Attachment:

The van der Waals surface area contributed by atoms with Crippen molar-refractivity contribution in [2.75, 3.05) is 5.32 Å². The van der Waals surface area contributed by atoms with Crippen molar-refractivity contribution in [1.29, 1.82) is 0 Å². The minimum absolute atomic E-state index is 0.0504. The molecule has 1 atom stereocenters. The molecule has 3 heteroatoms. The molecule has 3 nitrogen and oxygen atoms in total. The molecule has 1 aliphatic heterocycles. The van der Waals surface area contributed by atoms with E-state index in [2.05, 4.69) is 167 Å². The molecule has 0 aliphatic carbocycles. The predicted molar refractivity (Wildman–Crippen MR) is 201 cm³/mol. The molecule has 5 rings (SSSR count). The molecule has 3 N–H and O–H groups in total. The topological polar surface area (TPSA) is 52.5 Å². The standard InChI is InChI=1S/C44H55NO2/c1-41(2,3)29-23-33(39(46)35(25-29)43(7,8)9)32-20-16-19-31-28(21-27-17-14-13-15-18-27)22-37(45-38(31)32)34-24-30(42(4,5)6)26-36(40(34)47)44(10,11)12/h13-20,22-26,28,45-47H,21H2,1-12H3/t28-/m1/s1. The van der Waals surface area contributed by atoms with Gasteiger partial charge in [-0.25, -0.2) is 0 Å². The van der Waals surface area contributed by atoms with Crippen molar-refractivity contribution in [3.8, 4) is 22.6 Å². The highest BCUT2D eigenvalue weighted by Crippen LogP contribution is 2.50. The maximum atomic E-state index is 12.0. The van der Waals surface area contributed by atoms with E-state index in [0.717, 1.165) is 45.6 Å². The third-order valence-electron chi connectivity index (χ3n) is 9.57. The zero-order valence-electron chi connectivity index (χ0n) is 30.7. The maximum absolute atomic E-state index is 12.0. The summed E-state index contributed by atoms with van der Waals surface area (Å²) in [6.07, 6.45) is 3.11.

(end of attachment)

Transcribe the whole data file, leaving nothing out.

The van der Waals surface area contributed by atoms with Crippen molar-refractivity contribution in [2.75, 3.05) is 5.32 Å². The van der Waals surface area contributed by atoms with Crippen molar-refractivity contribution in [1.29, 1.82) is 0 Å². The minimum absolute atomic E-state index is 0.0504. The molecule has 1 atom stereocenters. The molecule has 3 heteroatoms. The molecule has 3 nitrogen and oxygen atoms in total. The molecule has 1 aliphatic heterocycles. The van der Waals surface area contributed by atoms with E-state index in [2.05, 4.69) is 167 Å². The molecule has 0 aliphatic carbocycles. The predicted molar refractivity (Wildman–Crippen MR) is 201 cm³/mol. The molecule has 5 rings (SSSR count). The molecule has 3 N–H and O–H groups in total. The topological polar surface area (TPSA) is 52.5 Å². The standard InChI is InChI=1S/C44H55NO2/c1-41(2,3)29-23-33(39(46)35(25-29)43(7,8)9)32-20-16-19-31-28(21-27-17-14-13-15-18-27)22-37(45-38(31)32)34-24-30(42(4,5)6)26-36(40(34)47)44(10,11)12/h13-20,22-26,28,45-47H,21H2,1-12H3/t28-/m1/s1. The van der Waals surface area contributed by atoms with Gasteiger partial charge in [-0.25, -0.2) is 0 Å². The van der Waals surface area contributed by atoms with Crippen molar-refractivity contribution in [3.8, 4) is 22.6 Å². The highest BCUT2D eigenvalue weighted by Crippen LogP contribution is 2.50. The maximum atomic E-state index is 12.0. The van der Waals surface area contributed by atoms with E-state index in [0.717, 1.165) is 45.6 Å². The third-order valence-electron chi connectivity index (χ3n) is 9.57. The zero-order valence-electron chi connectivity index (χ0n) is 30.7. The maximum absolute atomic E-state index is 12.0. The summed E-state index contributed by atoms with van der Waals surface area (Å²) in [6.07, 6.45) is 3.11.